You have a heavier wheel, heavier tyre, more drag, slower acceleration (of the radius of the tyre is more - low profiles reduce this but they are still bigger) and higher CoG.

Physics are against larger wheels as are pretty much all forms of motorsport wheels from F1 to rallying.
Do you not like low profile tyres Matt?
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      07-01-2010, 02:46 PM   #40
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Will - I do, up to a point. Lower than 40, I can't see the point. Harder sidewalls, much less progressive on the limit, harsher ride.

I assume you are referring to the line - If (typo!) the radius of the tyre is more - low profiles reduce this but they are still bigger - I mean bigger tyres usually have a lower profile to offset the overall tyre radius but only up to a point - a 19" ultra low profile tyre has a MUCH bigger radius than a 17" lowish profile tyre. And yes, I know the profile is a ratio/percentage of the tyre width.

I'm not trying to be bloody minded here, just trying to open up a debate about tyre sizes - IMO the fact that 19s look small on the F10 is just a sign of a nutty trend to ever bigger and lower profile tyres. Where will it stop?
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      07-01-2010, 02:57 PM   #41
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What if the 19" alloys are lightweight ones?

I agree that mostly straight line driving and comfort, that 17" is perfect. But pressing on, the tyre roll caused by taller sidewalls combined with less tyre surface remaining on the road would result in slower progress (at speed.)
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      07-01-2010, 03:05 PM   #42
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Will - fair enough for a track car but we live in a country with many sh4t roads. I know everyone wants to look like they drive a Touring car or similar but I think a lot of ride comfort is sacrificed.

Find me a truly light (lighter than a standard 17") wheel that won't self destruct when driven on "real" roads. There may be some about but I bet they are comedy money.

The E39 5 series always had very tall tyres and IMO handled and rode really well. Now many are on 19s about 255 (or more) wide with 30 profile tyres and I think they ride like a bag of merde.

My cousin has an A6 2.7TDI S-Line on 19s (about 35 profile and about 265 wide) and the wheels/tyres utterly ruin the car. What should be a comfy and fairly pokey cruiser is actually a teeth removing, headache inducing nightmare of a car. Yes it looks good but as an actual car, it's been wrecked by Audi at huge additional expense to the fairly nice riding standard model.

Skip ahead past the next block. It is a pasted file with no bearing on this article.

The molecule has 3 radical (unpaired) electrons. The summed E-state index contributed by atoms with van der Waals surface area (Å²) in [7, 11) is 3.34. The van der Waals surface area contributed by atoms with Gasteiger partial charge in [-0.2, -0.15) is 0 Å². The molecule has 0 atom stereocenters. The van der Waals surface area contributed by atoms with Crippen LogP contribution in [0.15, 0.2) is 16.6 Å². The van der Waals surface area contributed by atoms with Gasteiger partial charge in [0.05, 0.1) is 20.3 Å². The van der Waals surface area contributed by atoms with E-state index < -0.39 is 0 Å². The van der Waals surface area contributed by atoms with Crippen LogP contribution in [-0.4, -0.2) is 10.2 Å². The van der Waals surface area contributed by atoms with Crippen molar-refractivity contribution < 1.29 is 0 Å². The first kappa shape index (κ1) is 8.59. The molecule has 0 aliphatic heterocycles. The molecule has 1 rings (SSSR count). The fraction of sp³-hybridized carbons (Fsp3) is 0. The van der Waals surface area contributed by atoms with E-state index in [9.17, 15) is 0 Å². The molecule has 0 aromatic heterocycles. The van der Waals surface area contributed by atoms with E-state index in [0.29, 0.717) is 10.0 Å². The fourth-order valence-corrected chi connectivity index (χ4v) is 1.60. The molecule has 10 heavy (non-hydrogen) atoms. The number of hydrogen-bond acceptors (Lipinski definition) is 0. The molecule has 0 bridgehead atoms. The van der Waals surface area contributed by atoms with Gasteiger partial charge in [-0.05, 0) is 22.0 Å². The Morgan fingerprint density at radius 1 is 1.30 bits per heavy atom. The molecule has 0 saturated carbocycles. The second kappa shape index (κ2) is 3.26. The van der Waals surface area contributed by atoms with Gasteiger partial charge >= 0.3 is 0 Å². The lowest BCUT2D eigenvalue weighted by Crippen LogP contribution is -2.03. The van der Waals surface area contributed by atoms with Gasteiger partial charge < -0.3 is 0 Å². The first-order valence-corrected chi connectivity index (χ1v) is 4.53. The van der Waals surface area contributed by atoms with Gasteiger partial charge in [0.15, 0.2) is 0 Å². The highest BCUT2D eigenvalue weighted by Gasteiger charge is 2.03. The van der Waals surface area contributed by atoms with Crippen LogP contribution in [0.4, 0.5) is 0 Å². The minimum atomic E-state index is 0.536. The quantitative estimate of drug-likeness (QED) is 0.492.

Again this is opinion sprinkled with some facts - please no one take it as an affront and get all huffy.

19" wheels - 225, 230 and 313 all weigh over 12.6kg each
17" wheels - the "dull" looking 158 (on many bog standard E90s) is well under 10kg. Mine are heavy for 17s but they are nuclear bomb proof and still under 12kg - 3.2kg less rotating weight and tyres that weigh considerably less too.
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      07-01-2010, 03:25 PM   #43
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Matt - It is down to fashion in part but a larger diameter tyre obviously gives you a larger 'foot print' for better handling but at the expense of noise, especially on RFT's.

As Will said 17" tyres the tyre roll is noticeable with a higher sidewall.

Not saying your cousins car isn't like as you describe but mine is fitted with the standard set up of 255/35 ZR 19's and despite hardish suspension it's not a crashy or teeth rattling ride. Would need a passenger to confirm this perhaps lol. Maybe the car is set up for those size of tyres and wheels who knows.

Have to say I stopped at going bigger than 18" wheels on the beemers, mainly due to 19" RFT's and tramlining would have done my head in tbh.

Porsche T has profile of 30 on the rear and 35 on the front but then we're talking some hefty G forces going on aghhh Obviously Porsche do this for the handling. Is it required on far less powerful cars, those lusting after looks and possibly grip may argue so and they're an upgrade option lol.

As for the 5 Series - mini 3 Series isn't it and don't like the rear lights, maybe the white doesn't help. But then when we all get used to seeing them, it'll be 'yeah they're ok'
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      07-01-2010, 03:48 PM   #44
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Beemerbird - agreed. Both the E90 (ahem - Mitsi Carisma anyone?) and E60 had me in near fits of laughter when I first saw them - now I like both.

I like the F10 (mostly) now so maybe my opinion will reverse?!

You still RS5ing? If not, can you please get a new 911 Turbo S? I cannot believe how bonkers quick they are for under 130k!

I suspect the S5 has suspension rather better tuned than a bog standard S-Line A6 for 19? Honestly the ride in his A6 is utterly wrong. I once had a bike with solid tyres - it rode better than his A6.